The Meaning of an Oath
Editor’s Note:Aleksandr Solzhenitsyn and his family lived as “stateless persons” after the stripping of Solzhenitsyn’s Soviet citizenship and his forcible exile to the West in February 1974. Solzhenitsyn was a passionate and self-critical Russian patriot but a deadly enemy of the Communist totalitarianism that lay at the heart of the entire Soviet enterprise. Contrary to legend, he was neither anti-Western (rather, he spoke critically of “the weakness of the West”) nor unappreciative of American virtues: the magnanimity of its people, its impressive capacity for democratic and local self-government, and the ample freedom it gave him and his family. But as this provocative excerpt from Book 2 of his memoir about his years of Western exile (Between Two Millstones) demonstrates, Solzhenitsyn finally could not assent to becoming an American citizen when he had the opportunity to do so in June 1985.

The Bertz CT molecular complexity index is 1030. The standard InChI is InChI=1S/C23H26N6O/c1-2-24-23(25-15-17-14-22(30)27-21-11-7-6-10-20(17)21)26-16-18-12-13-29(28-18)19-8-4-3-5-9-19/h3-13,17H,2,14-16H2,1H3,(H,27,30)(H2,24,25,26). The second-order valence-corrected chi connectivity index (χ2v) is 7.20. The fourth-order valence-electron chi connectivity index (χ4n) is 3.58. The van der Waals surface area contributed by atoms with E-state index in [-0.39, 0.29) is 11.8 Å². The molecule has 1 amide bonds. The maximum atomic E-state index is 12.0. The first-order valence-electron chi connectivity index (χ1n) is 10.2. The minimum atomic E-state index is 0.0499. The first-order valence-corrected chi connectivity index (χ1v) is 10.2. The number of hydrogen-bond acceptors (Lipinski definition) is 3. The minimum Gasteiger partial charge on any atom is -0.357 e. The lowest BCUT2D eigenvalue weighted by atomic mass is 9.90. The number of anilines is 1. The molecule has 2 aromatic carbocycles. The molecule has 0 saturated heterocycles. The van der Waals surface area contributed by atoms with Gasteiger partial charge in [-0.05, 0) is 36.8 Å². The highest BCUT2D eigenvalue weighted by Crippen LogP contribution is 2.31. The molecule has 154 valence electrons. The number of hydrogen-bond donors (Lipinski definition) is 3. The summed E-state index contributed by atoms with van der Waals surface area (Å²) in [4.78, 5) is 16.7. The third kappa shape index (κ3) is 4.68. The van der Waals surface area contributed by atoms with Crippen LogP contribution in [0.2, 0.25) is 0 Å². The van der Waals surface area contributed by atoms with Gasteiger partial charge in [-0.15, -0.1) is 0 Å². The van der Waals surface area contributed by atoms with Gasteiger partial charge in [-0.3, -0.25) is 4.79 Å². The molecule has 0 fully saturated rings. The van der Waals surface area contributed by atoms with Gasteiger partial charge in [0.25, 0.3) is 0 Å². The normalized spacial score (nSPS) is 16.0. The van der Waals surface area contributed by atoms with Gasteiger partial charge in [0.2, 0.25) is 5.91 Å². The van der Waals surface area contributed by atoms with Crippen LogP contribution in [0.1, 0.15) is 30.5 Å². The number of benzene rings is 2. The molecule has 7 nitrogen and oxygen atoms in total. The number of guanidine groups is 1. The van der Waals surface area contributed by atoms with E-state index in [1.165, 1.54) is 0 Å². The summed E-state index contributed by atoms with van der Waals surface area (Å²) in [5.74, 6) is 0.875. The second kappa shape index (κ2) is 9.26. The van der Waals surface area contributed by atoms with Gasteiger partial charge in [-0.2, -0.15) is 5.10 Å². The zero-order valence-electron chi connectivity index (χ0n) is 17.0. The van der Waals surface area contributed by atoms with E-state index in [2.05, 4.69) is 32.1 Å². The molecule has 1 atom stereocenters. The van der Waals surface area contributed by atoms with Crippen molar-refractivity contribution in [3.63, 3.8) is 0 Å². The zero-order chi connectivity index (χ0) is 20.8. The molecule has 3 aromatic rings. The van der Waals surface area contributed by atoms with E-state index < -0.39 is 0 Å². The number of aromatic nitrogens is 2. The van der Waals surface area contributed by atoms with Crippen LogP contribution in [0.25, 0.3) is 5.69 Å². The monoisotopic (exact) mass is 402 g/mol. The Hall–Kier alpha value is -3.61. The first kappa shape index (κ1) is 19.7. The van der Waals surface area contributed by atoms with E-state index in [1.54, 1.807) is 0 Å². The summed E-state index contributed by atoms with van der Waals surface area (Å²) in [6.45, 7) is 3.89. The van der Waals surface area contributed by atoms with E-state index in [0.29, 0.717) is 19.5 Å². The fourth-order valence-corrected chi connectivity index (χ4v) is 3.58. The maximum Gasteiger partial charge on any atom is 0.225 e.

Studying carefully the oath of citizenship in advance of the ceremony, he realized he could neither renounce his attachment to Russia (not the Soviet Union) nor take up arms, if need be, against his compatriots. He concluded that “Russian soil may not be accessible to me for a long time to come, perhaps until death, but I cannot sense American soil as my own.” As it was, Solzhenitsyn returned to post-Communist Russia in May 1994 and lived in his homeland until his death on August 3, 2008. Yet as his “Farewell” to the people of Cavendish, Vermont in February 1994 made clear, he was grateful to the United States for the refuge it had provided him for eighteen years, and to the education and home it had provided for his sons. And last but not least, he was impressed by the vigorous local self-government he saw at work in New England during his years of North American exile.
Article from LewRockwell